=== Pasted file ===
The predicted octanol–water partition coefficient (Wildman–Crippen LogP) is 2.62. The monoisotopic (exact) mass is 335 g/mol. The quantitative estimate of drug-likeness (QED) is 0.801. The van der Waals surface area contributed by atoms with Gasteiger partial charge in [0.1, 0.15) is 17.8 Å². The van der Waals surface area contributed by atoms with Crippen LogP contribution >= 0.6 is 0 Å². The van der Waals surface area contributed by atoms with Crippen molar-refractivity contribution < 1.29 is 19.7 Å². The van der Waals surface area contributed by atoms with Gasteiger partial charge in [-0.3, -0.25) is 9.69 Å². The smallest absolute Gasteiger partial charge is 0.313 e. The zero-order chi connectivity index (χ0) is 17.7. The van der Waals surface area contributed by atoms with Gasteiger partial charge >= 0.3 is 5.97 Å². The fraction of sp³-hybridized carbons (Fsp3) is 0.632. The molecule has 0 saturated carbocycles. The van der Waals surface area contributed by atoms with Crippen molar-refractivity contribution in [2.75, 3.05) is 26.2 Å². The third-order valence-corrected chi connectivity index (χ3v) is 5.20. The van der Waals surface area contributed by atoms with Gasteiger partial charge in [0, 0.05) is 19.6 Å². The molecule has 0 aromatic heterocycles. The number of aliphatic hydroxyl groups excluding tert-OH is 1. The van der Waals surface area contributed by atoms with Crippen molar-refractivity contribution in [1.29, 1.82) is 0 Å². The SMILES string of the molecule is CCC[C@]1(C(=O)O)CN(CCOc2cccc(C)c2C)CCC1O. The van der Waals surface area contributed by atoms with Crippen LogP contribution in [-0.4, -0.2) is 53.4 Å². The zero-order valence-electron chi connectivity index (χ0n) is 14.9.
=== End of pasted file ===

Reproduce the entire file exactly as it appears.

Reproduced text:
The predicted octanol–water partition coefficient (Wildman–Crippen LogP) is 2.62. The monoisotopic (exact) mass is 335 g/mol. The quantitative estimate of drug-likeness (QED) is 0.801. The van der Waals surface area contributed by atoms with Gasteiger partial charge in [0.1, 0.15) is 17.8 Å². The van der Waals surface area contributed by atoms with Crippen LogP contribution >= 0.6 is 0 Å². The van der Waals surface area contributed by atoms with Crippen molar-refractivity contribution < 1.29 is 19.7 Å². The van der Waals surface area contributed by atoms with Gasteiger partial charge in [-0.3, -0.25) is 9.69 Å². The smallest absolute Gasteiger partial charge is 0.313 e. The zero-order chi connectivity index (χ0) is 17.7. The van der Waals surface area contributed by atoms with Gasteiger partial charge >= 0.3 is 5.97 Å². The fraction of sp³-hybridized carbons (Fsp3) is 0.632. The molecule has 0 saturated carbocycles. The van der Waals surface area contributed by atoms with Crippen molar-refractivity contribution in [2.75, 3.05) is 26.2 Å². The third-order valence-corrected chi connectivity index (χ3v) is 5.20. The van der Waals surface area contributed by atoms with Gasteiger partial charge in [0, 0.05) is 19.6 Å². The molecule has 0 aromatic heterocycles. The number of aliphatic hydroxyl groups excluding tert-OH is 1. The van der Waals surface area contributed by atoms with Crippen molar-refractivity contribution in [1.29, 1.82) is 0 Å². The SMILES string of the molecule is CCC[C@]1(C(=O)O)CN(CCOc2cccc(C)c2C)CCC1O. The van der Waals surface area contributed by atoms with Crippen LogP contribution in [-0.4, -0.2) is 53.4 Å². The zero-order valence-electron chi connectivity index (χ0n) is 14.9.